Regional cities, often in the shadow of London, have been pushing hard to attract and expand investment since the Brexit vote. Mark Faithfull reports
Many of the UK’s regional cities had to reinvent themselves after the dramatic and sudden decline of manufacturing in the 1980s, especially in the industrial heartlands of the North and Midlands. That transformation required radical rethinking and has led UK cities such as Manchester, Liverpool, Leeds, Newcastle and Birmingham to use retail as a catalyst for change.
There is a lot of talk about the negative prospects for retailing in an age of consumer caution, the rise of the ‘experience economy’ and multi-channel buying. But urban regeneration programmes will rarely take place without addressing the city centre retail provision and the rejuvenating impact of fresh and relevant retail destinations.
But development has been thin on the ground, as have active transactions, making the UK a difficult place to price major chunks of retail real estate. Identifying fair value has been further complicated by the whirl of contradictory predictions about the impact of Brexit.
There are planned retail projects in Oxford, Edinburgh, Barnsley, Hull and Sheffield, among others, plus a slew of local authority-backed schemes as councils get impatient about long-delayed private investment projects. Meanwhile, government aspirations for a ‘northern powerhouse’ and promises of infrastructure investment, led by the proposed high-speed railway line HS2, promise to improve connections between regional cities and London.
But the UK’s planned departure from the EU – and a general election in June – means more uncertainty. As David Inskip, director, UK research at CBRE Global Investors, reflects: “Brexit is going to be a theme for 2017. Although the economy has performed better than expected, and that’s been positive in general, risk does lead to business uncertainty and that is bound to impact investment and hiring.”
Despite these challenges, Inskip believes the level of real estate development has lagged requirements. And this may prove to be the saving grace for many retail-led locations while markets await the longer-term impact of Brexit.
“The UK’s major regional cities have all enjoyed a strong five years – notably Manchester which was the first to use its devolved powers,” he says. “On the flip side, that has meant more development than many of the other cities, where supply constraints should mean they remain stable. That said, there are no signs of over-supply in Manchester.”
He adds: “Another area where supply is limited is Bristol, which could enjoy a strong 2017. The same is true of Edinburgh, although the political situation and the prospects of another independence referendum are already at the forefront of investors’ minds.”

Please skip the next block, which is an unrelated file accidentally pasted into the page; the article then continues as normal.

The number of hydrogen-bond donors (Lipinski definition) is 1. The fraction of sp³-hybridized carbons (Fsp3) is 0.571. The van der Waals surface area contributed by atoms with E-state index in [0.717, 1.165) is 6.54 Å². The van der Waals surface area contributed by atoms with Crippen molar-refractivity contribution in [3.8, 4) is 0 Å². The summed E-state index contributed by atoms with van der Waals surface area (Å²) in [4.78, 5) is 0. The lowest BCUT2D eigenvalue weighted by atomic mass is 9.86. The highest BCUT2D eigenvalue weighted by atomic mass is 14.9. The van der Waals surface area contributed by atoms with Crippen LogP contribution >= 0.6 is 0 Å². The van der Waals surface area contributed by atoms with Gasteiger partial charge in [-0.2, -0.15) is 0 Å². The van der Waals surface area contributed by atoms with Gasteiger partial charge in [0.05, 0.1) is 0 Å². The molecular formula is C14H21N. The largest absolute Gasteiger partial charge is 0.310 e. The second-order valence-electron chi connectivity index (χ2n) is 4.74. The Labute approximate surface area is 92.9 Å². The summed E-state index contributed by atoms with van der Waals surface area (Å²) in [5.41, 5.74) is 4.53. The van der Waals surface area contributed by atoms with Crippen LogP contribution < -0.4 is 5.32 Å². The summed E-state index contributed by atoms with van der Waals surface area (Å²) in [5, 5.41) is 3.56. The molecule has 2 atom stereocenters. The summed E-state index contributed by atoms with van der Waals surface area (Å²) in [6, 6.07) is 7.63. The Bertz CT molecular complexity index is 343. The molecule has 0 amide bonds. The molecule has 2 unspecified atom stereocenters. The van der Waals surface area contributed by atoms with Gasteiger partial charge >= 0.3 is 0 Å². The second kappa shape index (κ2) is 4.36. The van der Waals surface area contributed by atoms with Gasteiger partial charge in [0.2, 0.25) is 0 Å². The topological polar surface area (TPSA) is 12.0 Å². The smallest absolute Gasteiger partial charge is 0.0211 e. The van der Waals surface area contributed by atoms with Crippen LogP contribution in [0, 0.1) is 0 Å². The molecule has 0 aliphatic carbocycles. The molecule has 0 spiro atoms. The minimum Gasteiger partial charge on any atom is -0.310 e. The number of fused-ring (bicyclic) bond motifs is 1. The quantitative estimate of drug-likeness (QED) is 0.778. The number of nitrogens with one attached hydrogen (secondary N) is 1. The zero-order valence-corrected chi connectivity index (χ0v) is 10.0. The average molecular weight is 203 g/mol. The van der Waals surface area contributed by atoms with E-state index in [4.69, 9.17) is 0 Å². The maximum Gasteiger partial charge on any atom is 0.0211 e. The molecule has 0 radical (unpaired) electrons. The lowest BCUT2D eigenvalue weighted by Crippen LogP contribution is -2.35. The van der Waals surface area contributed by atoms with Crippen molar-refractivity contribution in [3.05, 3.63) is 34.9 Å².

Two of the cities that have lagged the general regional upgrade also have major plans underway. In Nottingham, Intu is redeveloping two shopping centres, while Sheffield City Council and Queensberry became strategic development partners for the Sheffield retail quarter in June last year. The scheme will unite key retail areas in the city centre, including The Moor (see Case study: The Moor, Sheffield). Combined with Meadowhall, it will make Sheffield a top 10 UK retail location, says Paul Sargent, head of Queensberry.
He insists that the issue is not finding overseas investors but rather finding suitable investments for them to place capital. That, in part, is because of the focus on London and the south east, he says, stressing that the challenge is to encourage inward investment into markets that foreign investors have so far ignored.
One clear change in the UK’s approach is that cities and regions are combining as strategic alliances, trying to benefit from greater critical mass. This was especially apparent at the recent MIPIM event in Cannes, France, where Leeds and Bradford came together, as did the various authorities in the Midlands. At the heart of this area is Birmingham, which has worn the mantle of the UK’s second city more like a yoke than a crown for much of the past few decades. However, retail revitalisation of the Bullring, Grand Central and The Link has given the city a new retail and leisure heart and other sectors are catching up says Ian Stringer, regional senior director, GVA Bilfinger.
“A lot is happening in the city,” he says, “not least, the upcoming relocation of the HS2 offices from Canary Wharf, plus the arrival of Deutsche Bank, and HSBC choosing to headquarter its retail banking in the city.”